Where is Hungary on the art-map of Europe?
Revisiting contemporary art galleries in Budapest prompted this rhetorical question. Could Hungary still retake its place on the art-map of Europe and when will contemporary art from Budapest achieve international recognition? This remains a challenge.
Once there was recognition, fame and glory. There was André Kertész, Martin Munkácsi, Robert Capa, László Moholy-Nagy, Victor Vasarely, Brassaï, Lucien Hervé and Agnes Denes, not to mention George Cukor, Alexander Korda, Vilmos Zsigmond in the film industry. The list is endless.
It is true; these men and women had emigrated and built their careers in the West, not in Hungary; those who stayed home during the Communist era had a much harder life. During the regime, the visual culture was thoroughly erased, and what was left tended to be more about music and literature rather than respecting visual arts as intellectual value.
Yet not much has changed, even under the tyranny of the current Hungarian government art cannot be stopped. The government is desperately holding onto their reins of dictatorial control, destruction, corruption, manipulation, but contradictorily at the same time, a new wave of young galleries and outstanding artists are emerging in contemporary art and photography, especially in the film industry.
It was not long ago, in 2016 that the Oscar went to “Son of Saul” directed by László Nemes. Now, another Hungarian film, “On Body & Soul” by Ildikó Enyedi starring Alexandra Borbély (winner of European Film Awards 2017, Best Actress) will undoubtedly take the Oscars home this year in the Best Foreign Language Film category.
In contemporary art from the older generation, mostly based in Paris, Judit Reigl, Dóra Maurer, Vera Molnár, Simon Hantaï, István Nádler, István Haász have made international galleries bow and collect their art. From the younger generation, mostly based in Budapest, Marcell Esterházy, Alexander Tinei, Péter Hecker, Endre Koronczi, Attila Csörgő have already gained international recognition. In addition to the local art scene, two major art fairs attract visitors: the Budapest Art Week, between 17-22 April 2018, and the Budapest Art Market, between 11-14 October 2018.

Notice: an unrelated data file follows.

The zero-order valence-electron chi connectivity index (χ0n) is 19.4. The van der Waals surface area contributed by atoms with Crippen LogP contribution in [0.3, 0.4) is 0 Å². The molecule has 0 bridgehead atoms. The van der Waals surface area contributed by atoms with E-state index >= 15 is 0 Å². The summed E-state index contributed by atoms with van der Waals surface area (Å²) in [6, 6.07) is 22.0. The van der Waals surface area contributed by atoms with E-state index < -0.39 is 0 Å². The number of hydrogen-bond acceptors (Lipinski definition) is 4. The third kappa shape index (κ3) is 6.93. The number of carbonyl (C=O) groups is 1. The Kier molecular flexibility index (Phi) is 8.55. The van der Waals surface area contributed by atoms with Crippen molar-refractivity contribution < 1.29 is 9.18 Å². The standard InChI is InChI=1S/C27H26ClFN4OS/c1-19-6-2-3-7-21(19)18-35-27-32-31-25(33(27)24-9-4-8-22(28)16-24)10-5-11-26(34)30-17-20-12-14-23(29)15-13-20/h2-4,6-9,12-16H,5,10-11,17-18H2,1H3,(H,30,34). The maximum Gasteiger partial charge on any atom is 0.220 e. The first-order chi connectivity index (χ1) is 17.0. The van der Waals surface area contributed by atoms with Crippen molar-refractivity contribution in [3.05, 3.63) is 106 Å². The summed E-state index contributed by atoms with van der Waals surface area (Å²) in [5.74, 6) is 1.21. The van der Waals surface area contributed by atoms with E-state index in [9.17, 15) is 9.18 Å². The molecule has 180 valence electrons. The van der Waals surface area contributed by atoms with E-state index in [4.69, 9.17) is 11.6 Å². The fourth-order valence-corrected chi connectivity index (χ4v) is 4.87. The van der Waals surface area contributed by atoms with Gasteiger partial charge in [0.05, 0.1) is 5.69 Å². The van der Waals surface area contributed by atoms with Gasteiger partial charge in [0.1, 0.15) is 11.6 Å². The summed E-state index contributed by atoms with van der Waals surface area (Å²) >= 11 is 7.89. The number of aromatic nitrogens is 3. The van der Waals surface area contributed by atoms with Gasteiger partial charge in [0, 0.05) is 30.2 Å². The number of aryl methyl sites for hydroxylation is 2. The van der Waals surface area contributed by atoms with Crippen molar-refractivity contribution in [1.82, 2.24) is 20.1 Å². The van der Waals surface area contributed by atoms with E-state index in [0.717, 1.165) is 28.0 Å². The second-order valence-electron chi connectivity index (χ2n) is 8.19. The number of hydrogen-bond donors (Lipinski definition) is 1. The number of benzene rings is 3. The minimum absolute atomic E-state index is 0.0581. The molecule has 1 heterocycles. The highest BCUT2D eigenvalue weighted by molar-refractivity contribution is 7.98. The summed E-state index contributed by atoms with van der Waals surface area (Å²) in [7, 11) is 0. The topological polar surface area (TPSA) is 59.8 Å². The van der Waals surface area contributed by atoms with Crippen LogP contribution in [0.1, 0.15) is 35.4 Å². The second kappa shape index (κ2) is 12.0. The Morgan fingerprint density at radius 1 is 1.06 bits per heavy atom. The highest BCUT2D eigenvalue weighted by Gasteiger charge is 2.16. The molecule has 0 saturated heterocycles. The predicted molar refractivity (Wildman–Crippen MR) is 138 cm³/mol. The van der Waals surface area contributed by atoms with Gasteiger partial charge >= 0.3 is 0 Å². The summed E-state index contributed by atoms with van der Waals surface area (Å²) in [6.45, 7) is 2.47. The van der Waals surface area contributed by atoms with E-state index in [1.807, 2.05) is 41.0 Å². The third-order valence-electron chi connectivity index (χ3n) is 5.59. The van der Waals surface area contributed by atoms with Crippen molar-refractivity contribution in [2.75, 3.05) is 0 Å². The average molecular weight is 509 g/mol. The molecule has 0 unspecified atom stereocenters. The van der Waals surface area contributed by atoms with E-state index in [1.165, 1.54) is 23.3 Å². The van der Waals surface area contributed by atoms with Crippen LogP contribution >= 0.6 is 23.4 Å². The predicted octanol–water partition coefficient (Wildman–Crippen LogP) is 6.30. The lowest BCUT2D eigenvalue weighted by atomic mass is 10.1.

For this review, I selected a handful of names from the most prominent young galleries and artists in Budapest.
“Thunder” by Peter Puklus / Photo © Courtesy of Peter Puklus
TRAFO GALLERY / PETER PUKLUS
Peter Puklus is not a young emerging photographer although he is young and a photographer. Probably the more appropriate definition for him would be that Peter Puklus is an internationally recognised, celebrated, young photographer-sculptor and multidisciplinary artist, regular at ParisPhoto, Miami UNTITLED, author of many photographic books, father of two children … simply, he is a rare treat.
Although photography is the base of his work, he is unique by using drawings, paintings, sculptures, mixed-media and sound in his photographic installations. He could have been a good friend with Mann Ray or László Moholy-Nagy; however, his inspirations mainly come from nano-details of basic, every day’s life.
Peter Puklus was born in Kolozsvár (Cluj-Napoca) in Transylvania and moved to Budapest in 2000. He is not only a father but a son as well, and that simple fact determined his current exhibition “Life is Techno” at Trafo Gallery. Trafo is a state-run, non-profit, culture hub with an art gallery and a large-scale theatre, mostly know for contemporary dance.
The first impression of “Life is Techno” is, that it is a building site, a house under construction, raw and personal and a bit reminiscent of Kabakov’s latest exhibition at Tate Modern. His storytelling also covers years and generations. The work is epic, just as “Epic Love Story of a Warrior”, his latest 400+ page photographic book.
(left) “Fuck Sign”, (middle) “Destroyer”, (right) “The Portrait of the Hero Father” by Peter Puklus / Photo © Courtesy of Peter Puklus
Peter Puklus is conceptually constructive. His blueprint style photographs are mounted on large-scale, wooden boards, 65 ink-drawings are painted on Ikea manuals, an odd, double-sided page from Turgenev’s “Fathers and Sons” book sticks out of the wall, and a giant, black iron grid net with white neon lights divide the gallery into different sections.
The exhibition is filled with metaphors, memories and symbolic images. It is almost as each photograph would have a code, a secret word that after decoding they read together into a sentence, forming the core question of the exhibition: “Could we eventually have a better relationship with our children than we had with our parents?”
Do not wait for the answer, Puklus does not hold the hand of the visitor, everybody is on his own to interpret the work.